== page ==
Proper feeding is the key to maintaining poison frogs long-term in captivity. In the wild, they feed on a wide variety of invertebrates. Unfortunately, the tiny size of these frogs makes it difficult for us to provide them a varied diet, and too often they are forced to subsist on only one or two items. Please remember that crickets supplemented with vitamins do not provide an adequate diet, and strive to include as many of the following as possible to your frogs:
Flightless fruit flies – cultures are available commercially; these can comprise up to 50% of the diet.
Pinhead and 10 day old crickets – these are poison frog standards, but should not be used exclusively. Be sure to feed the crickets for 2- 3 days with commercial cricket food, flake fish food, oranges and other fruits before feeding them to your frogs.
Springtails – cultures available commercially, or these tiny insects can be gathered below leaf litter, along with small millipedes. These are particularly useful when raising young frogs.
Termites – an absolute favorite, and one of the most valuable food items of all. Collect termites in dead logs. Termites love to eat cardboard – damp pieces placed below a board near a colony will attract hoards (I’ll provide info on a trap you can make in a future article). Escaped termites (other than a queen!) will not establish a colony in your home.
Flour beetle larvae – I was introduced to these by poison frog expert Bob Holland, who had frogs living into their late teens long before zoos here were able to do so. Flour beetles can often be found in old boxes of cereal or dog biscuits, or can be purchased from biological supply houses.
Ants – you’ll need to experiment here, as some species are unpalatable, but it is worth the effort. Keep your eyes open for mating flights, when thousands can be collected. Do not leave large numbers of ants in the terrarium.
Aphids – these tiny insects may be found on plant stems. Clip the stem and place it in the terrarium, or shake the insects over the tank – your frogs’ reactions will leave no doubt as to their appreciation of your efforts!
Wild caught insects – light traps such as the Zoo Med Bug Napper will provide tiny flies, gnats, moths and midges.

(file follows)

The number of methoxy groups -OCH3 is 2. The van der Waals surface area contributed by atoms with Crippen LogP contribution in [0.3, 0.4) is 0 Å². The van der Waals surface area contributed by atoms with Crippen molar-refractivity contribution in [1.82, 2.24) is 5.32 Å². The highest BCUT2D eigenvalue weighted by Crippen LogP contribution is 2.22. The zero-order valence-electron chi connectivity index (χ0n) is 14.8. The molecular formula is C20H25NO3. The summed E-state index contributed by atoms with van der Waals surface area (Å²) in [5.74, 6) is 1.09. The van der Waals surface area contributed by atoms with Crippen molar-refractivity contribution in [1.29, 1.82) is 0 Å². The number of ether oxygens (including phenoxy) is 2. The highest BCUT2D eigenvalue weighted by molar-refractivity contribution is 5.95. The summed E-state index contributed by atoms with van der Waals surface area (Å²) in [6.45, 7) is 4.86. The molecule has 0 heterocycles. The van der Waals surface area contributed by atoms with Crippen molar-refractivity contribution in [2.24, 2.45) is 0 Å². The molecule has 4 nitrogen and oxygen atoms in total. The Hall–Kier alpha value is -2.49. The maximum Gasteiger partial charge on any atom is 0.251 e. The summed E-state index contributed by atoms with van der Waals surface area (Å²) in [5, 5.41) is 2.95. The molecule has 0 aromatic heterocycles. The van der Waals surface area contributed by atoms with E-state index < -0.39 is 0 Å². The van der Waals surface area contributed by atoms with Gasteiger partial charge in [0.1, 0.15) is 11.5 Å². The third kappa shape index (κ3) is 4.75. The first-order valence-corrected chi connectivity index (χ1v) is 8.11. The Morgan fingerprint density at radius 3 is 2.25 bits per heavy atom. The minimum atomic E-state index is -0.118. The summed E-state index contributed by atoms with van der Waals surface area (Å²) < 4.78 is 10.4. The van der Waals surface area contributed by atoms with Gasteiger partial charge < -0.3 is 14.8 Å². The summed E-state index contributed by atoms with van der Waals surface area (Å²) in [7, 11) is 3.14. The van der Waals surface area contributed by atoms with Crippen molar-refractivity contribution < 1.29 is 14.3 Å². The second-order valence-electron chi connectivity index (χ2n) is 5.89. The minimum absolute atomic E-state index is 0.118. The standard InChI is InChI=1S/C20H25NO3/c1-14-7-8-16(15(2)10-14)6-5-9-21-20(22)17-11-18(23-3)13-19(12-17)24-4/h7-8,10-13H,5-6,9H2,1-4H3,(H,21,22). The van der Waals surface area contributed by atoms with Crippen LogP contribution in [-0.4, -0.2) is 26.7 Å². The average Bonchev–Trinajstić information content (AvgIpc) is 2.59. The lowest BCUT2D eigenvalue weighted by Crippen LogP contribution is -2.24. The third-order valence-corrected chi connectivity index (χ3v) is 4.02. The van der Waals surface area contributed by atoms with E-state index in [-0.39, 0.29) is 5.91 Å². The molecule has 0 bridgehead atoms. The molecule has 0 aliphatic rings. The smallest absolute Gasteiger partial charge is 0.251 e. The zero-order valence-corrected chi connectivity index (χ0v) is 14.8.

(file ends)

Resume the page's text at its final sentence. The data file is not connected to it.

“Field Plankton” – this is the term for insects gathered by sweeping tall grass with a net. Of course you will need to exclude large and dangerous insects and spiders. One way to do this is to place the contents of the net in a plastic container perforated with tiny holes, so that only the smallest insects can escape into the terrarium.
Blue poison frogs should be fed every day or two. They have quite large appetites and, in contrast to other frogs, rarely become obese in captivity. Their condition should be monitored closely – thin animals will exhibit protruding hip bones and flat stomachs. This is especially important in group situations, where dominant animals might prevent others from feeding properly.
The food given to growing frogs should be powdered with a vitamin/mineral supplement at every other feeding, or at every feeding if their diet is not varied. Adults do best when supplemented twice weekly.
Captive longevity approaches 15 years.
There are a great many techniques that can be used to enrich the lives of your pets. I’ll address several of these in a short note next week.
Breeding poison frogs is a fascinating endeavor. These and related species have quite complicated reproductive behaviors, and exhibit a high level of parental care to their eggs and tadpoles. I will address this topic in a future article. Until then, please share your own thoughts and questions. Thanks, Frank.
An article with natural history details and information on the care of blue dart frogs in zoos is posted at:http://www.waza.org/virtualzoo/factsheet.php?id=403-004-002-004&view=Amphibia&main=virtualzoo